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Who Speaks For The Horse?

The UK manages with 7 strikes, why can't we?

Over the years I have noted how the horse racing industry/business is quick to cite ‘the love of the horse’ in all of its actions.

The reality appears to me to be somewhat different and the animal is simply a commodity.

So says lifetime racehorse owner Garrick Bergh in a letter to the Sporting Post Mailbag.

mailbag

Highlighting this issue are two incidents which I witnessed on Saturday at Turffontein; both of them involving jockey S Khumalo.

In race 5 the aforementioned jockey won on Phoenix. In doing so he produced what grandstand riders would usually describe as a ‘punishing ride’. Basically that’s a euphemism for a thrashing. I counted 14 strikes including one double strike in a single stride.

Clearly I am blind as the stipes actually counted 17 strikes as the report below records:

Jockey S Khumalo was charged with a contravention of Rule 58.10.2 (read with Guideline M on the use of the crop) in that he struck the horse PHOENIX more than twelve times in the entire race.

Jockey Khumalo signed an Admission of Guilt and a fine of R2000 was imposed.

When assessing the penalty, the Board took into consideration the number of times (17), as well as Jockey Khumalo’s record with regard to this Rule and Guideline and the fact that he won the race.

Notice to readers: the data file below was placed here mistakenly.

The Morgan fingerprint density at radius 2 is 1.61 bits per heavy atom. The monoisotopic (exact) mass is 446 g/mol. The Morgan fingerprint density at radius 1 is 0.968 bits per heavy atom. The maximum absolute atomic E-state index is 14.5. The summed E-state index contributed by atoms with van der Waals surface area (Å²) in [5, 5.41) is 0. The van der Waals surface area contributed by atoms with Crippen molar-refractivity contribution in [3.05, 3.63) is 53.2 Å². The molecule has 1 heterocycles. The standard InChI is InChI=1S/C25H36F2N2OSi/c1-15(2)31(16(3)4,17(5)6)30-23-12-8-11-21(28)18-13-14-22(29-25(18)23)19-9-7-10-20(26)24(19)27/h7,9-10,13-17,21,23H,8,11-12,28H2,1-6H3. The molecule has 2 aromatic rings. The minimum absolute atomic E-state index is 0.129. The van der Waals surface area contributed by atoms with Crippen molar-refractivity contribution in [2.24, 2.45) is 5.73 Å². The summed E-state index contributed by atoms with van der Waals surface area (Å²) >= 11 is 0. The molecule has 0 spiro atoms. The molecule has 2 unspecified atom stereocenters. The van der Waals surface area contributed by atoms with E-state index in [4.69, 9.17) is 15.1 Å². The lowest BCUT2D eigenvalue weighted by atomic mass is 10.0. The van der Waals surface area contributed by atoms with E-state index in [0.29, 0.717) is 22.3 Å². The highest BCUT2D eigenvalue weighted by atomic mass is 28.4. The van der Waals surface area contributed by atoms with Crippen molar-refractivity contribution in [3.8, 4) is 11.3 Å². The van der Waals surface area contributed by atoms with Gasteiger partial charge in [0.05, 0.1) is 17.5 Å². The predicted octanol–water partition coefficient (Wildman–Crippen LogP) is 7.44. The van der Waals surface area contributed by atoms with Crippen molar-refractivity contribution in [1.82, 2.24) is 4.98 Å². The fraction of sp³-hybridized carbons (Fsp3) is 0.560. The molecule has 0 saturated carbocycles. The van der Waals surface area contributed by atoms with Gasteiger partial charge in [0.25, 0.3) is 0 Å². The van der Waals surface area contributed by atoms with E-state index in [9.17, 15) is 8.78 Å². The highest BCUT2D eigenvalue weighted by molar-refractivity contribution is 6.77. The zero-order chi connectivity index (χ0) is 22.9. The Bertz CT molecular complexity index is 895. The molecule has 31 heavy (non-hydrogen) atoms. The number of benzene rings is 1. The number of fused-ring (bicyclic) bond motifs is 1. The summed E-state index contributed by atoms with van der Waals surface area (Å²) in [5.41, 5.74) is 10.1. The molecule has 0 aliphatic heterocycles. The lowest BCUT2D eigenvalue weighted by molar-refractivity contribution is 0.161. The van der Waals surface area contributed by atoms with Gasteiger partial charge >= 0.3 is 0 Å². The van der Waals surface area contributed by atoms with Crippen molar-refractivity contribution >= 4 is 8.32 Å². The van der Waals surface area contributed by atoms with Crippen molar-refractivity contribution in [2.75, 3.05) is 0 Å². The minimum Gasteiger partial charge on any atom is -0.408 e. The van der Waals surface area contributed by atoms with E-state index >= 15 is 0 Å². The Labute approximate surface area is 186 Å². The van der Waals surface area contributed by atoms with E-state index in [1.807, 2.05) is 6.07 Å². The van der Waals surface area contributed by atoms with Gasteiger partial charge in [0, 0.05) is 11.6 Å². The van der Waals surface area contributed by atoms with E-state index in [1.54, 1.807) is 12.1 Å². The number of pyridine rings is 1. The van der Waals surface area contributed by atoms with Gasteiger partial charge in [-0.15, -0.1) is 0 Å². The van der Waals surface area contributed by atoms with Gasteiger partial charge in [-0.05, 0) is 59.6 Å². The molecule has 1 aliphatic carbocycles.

There are a number of disconcerting flags raised by this report:

  • I assume the fine was elevated from R1500 (which I understand to be the minimum or standard fine) as he exceeded the maximum strikes allowed by 5. So it’s R100 per strike for every additional blow above the limit? Interesting.
  • What exactly is jockey Khumalo’s record with regard to excessive use of the whip? My own (inexpert) observations would suggest he is one of the riders who uses the whip somewhat ‘freely’ on occasions.
  • The last comment was nothing short of chilling: ‘………..and the fact that he won the race.’ Does this imply that beating a horse left, right and sideways is condoned as long as you win? Mind boggling. As I stated earlier : A commodity to be exploited and abused. No more and no less.